In today’s episode of “College Admissions Real Talk”, Dr. Legatt talks about how to maximize extracurriculars for admissions.

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VO: Welcome to College Admissions Real Talk with Dr. Aviva Legatt, a podcast for students seeking to get admitted to top-tier colleges. Each episode will feature an important tip for your college admission success, delivered with candor and love. If you’ve ever wanted to take a peek inside the mind of a college admissions officer, this is your chance. Have a question? Text Dr. Legatt at 610-222-5762. So, what’s your dream school? 

AL: Welcome to College Admissions Real Talk. This is Dr. Aviva Legatt, founder and Elite Admissions Expert at Ivy Insight and author of “Get Real and Get In”. Today, we’re going to be discussing how do you maximize your extracurricular activities for admission. From my experience witnessing committee decisions and now advising students. there’s a common misstep I see applicants making. A big misstep is that applicants like you think that they need to do X or Y activity in order to get into their dream school. That way of thinking can lead to really bad decisions because how you choose to dedicate your time is how you choose to dedicate your life. You don’t want to dedicate your life to the wrong values and priorities. You have to choose activities that reflect your interests and not just what you’ve seen others do to get into Stanford or Pen or Columbia or insert your dream school here. Another trap that people fall into is spreading themselves too thin. Adding on activities just because they think they have to check certain boxes. This turns the vast majority of the admission pool into a bunch of blah candidates who all look alike and worse than that, it turns the students into people who don’t really know what they want and walk through life like robots. Remember to follow the best path to get into your dream school who have to follow your own path. Like my student Mike who wrote a book based on his life and published it on Amazon to great results. Or my other student Pranav who completed original research alongside an MIT professor. Or my student, Rachel, who founded her own nonprofit dedicated to educating and supporting low-income parents who have pre-mature children. Another misstep I see is on the application side. When I was on the admission committee, one of the biggest failures I saw was the failure of students to give complete information about extracurricular activities. When you apply, remember that the person reading your information has never walked alongside you before. They have no idea how hard you work and what goes into your day to day. So, it may seem strange but when you write your extracurriculars, pretend you’re talking to a five-year-old who has never heard of what you’re doing. For example, say you were secretary of the yearbook. The truth that could sound self-explanatory to someone at your school or someone a yearbook, but no one actually knows what this job entails, except for you. An admissions officer can assume that you were showing up to meetings every week and taking minutes or managing a team of writers and photographers. This position will look different at every school and every yearbook office may look a little bit different. You might push back at me and say, “well there’s no space for me to write about exactly what I’m doing because Common App only gives me 150 characters”. Yes! It is important that these descriptions are concise as well as robust. So let’s back up. Before you even apply, you want to track your participation in extracurriculars as they happen as opposed to trying to pull them from memory a couple of years later. You can use a Google Doc or sheet to easily track your progress, including how many people have been impacted by your work, what you did on a day to day basis and the number of team members you managed. While it’s not required for all college applications, it can be very helpful to put together a resume which gives you more air-time to talk about your role and impact. Now, this description can be longer than the character limit within Common App. The resume also allows admissions officers an opportunity to get some additional explanation about activities they find especially fascinating and you can even put links on your resume. When you write your resume, make sure that you follow the following philosophy: That’s metaphor X is the independent variable and Y is a dependent variable. X represents the actions that you took and showcases your skills. For example, in the secretary of the yearbook, if you took minutes every week and those minutes were used to organize the year book, Then X is you the minute taker and Y is what happened as a result of your minute taking. So, Y should explain what occurred and the value that you added. For resume template and activity list templates, I invite you to visit our website ivyinsight.com and you’re welcome to download these resources.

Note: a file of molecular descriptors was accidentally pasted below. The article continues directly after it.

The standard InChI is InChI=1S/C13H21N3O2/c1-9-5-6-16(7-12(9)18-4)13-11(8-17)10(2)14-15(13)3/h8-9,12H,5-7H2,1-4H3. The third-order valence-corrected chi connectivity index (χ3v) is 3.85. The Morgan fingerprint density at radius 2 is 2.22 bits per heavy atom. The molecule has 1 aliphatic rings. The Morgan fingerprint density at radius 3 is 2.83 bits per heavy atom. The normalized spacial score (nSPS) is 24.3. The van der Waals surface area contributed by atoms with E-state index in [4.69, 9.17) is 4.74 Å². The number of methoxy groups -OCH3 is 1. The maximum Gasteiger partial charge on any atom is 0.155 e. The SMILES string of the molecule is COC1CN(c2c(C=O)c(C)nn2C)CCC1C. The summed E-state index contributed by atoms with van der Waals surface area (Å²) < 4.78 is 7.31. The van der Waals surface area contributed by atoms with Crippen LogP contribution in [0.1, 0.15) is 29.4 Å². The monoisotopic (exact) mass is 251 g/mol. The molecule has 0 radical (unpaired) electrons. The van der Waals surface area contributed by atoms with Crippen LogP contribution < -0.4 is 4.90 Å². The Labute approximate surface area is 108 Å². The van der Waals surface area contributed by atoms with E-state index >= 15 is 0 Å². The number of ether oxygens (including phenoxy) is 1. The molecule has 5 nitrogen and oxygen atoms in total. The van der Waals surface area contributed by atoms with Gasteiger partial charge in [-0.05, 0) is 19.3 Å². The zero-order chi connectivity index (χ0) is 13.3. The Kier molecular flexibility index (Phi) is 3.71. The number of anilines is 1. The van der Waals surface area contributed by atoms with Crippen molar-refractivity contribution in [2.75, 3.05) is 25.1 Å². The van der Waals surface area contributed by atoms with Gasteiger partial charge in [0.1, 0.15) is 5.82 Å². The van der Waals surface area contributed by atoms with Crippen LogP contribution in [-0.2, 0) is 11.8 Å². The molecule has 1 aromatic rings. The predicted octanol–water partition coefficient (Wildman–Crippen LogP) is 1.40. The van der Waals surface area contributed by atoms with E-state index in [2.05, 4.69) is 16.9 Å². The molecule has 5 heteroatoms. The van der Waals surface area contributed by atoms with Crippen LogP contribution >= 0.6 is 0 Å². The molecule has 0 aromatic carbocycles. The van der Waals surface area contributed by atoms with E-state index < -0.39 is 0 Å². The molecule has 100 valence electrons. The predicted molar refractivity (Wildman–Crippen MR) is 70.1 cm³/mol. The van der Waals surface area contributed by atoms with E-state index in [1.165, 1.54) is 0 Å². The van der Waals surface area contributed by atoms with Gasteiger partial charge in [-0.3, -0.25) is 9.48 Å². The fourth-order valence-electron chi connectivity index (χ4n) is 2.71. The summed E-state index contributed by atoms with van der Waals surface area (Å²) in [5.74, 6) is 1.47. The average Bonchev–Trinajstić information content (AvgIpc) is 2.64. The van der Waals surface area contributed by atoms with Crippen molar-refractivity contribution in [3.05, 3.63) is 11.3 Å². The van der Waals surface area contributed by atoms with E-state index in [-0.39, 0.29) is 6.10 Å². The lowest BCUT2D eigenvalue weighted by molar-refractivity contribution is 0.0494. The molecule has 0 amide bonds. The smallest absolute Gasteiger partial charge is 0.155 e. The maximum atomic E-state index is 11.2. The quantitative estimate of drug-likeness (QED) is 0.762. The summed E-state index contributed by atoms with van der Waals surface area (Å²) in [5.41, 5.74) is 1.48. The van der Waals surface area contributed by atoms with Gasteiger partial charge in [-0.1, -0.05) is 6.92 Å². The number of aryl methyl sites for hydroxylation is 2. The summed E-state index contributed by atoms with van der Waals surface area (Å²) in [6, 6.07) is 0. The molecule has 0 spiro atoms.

VO: College Admissions Real Talk is hosted by Aviva Legatt, edited by Stephanie Carlin, and produced by Incontrera Consulting. I’m Caroline Stokes and this has been your daily boost of college admissions insight. Have a question? Text Dr. Legatt at 610-222-5762. For more information on Dr. Legatt and Ivy Insight visit www.ivyinsight.com. And you can pick up Dr. Legatt’s book, “Get Real and Get In”, at major retail outlets across the world. Insight out.